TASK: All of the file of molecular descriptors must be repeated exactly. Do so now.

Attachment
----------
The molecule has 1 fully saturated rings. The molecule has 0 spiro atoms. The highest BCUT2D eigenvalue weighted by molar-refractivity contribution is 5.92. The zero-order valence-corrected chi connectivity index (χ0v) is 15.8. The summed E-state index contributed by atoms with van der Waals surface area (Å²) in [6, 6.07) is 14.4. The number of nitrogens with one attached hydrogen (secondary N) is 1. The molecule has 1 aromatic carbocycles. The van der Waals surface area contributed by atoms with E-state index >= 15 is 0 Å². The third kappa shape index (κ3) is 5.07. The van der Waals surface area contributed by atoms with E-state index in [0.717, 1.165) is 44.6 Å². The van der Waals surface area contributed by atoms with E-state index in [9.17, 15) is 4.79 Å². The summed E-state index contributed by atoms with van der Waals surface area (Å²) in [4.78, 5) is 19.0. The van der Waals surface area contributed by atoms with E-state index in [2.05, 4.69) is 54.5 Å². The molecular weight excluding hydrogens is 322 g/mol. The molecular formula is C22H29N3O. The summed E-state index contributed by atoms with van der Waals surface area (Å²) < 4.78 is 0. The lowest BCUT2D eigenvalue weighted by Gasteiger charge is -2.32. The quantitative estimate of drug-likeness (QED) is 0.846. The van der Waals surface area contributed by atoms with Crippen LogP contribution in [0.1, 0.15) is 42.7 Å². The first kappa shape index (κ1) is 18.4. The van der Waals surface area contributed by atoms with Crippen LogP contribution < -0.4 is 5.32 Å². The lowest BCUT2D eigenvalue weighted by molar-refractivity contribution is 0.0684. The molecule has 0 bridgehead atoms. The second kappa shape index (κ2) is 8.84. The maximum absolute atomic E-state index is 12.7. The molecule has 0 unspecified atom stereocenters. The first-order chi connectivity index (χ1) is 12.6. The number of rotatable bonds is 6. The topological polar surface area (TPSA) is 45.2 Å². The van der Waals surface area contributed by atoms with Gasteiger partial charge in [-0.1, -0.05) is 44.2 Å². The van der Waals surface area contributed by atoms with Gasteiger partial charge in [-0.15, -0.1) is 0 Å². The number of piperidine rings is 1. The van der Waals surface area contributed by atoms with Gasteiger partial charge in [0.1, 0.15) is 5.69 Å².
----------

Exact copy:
The molecule has 1 fully saturated rings. The molecule has 0 spiro atoms. The highest BCUT2D eigenvalue weighted by molar-refractivity contribution is 5.92. The zero-order valence-corrected chi connectivity index (χ0v) is 15.8. The summed E-state index contributed by atoms with van der Waals surface area (Å²) in [6, 6.07) is 14.4. The number of nitrogens with one attached hydrogen (secondary N) is 1. The molecule has 1 aromatic carbocycles. The van der Waals surface area contributed by atoms with E-state index >= 15 is 0 Å². The third kappa shape index (κ3) is 5.07. The van der Waals surface area contributed by atoms with E-state index in [0.717, 1.165) is 44.6 Å². The van der Waals surface area contributed by atoms with E-state index in [9.17, 15) is 4.79 Å². The summed E-state index contributed by atoms with van der Waals surface area (Å²) in [4.78, 5) is 19.0. The van der Waals surface area contributed by atoms with E-state index in [2.05, 4.69) is 54.5 Å². The molecular weight excluding hydrogens is 322 g/mol. The molecular formula is C22H29N3O. The summed E-state index contributed by atoms with van der Waals surface area (Å²) < 4.78 is 0. The lowest BCUT2D eigenvalue weighted by Gasteiger charge is -2.32. The quantitative estimate of drug-likeness (QED) is 0.846. The van der Waals surface area contributed by atoms with Crippen LogP contribution in [0.1, 0.15) is 42.7 Å². The first kappa shape index (κ1) is 18.4. The van der Waals surface area contributed by atoms with Crippen LogP contribution < -0.4 is 5.32 Å². The lowest BCUT2D eigenvalue weighted by molar-refractivity contribution is 0.0684. The molecule has 0 bridgehead atoms. The second kappa shape index (κ2) is 8.84. The maximum absolute atomic E-state index is 12.7. The molecule has 0 unspecified atom stereocenters. The first-order chi connectivity index (χ1) is 12.6. The number of rotatable bonds is 6. The topological polar surface area (TPSA) is 45.2 Å². The van der Waals surface area contributed by atoms with Gasteiger partial charge in [-0.1, -0.05) is 44.2 Å². The van der Waals surface area contributed by atoms with Gasteiger partial charge in [-0.15, -0.1) is 0 Å². The number of piperidine rings is 1. The van der Waals surface area contributed by atoms with Gasteiger partial charge in [0.1, 0.15) is 5.69 Å².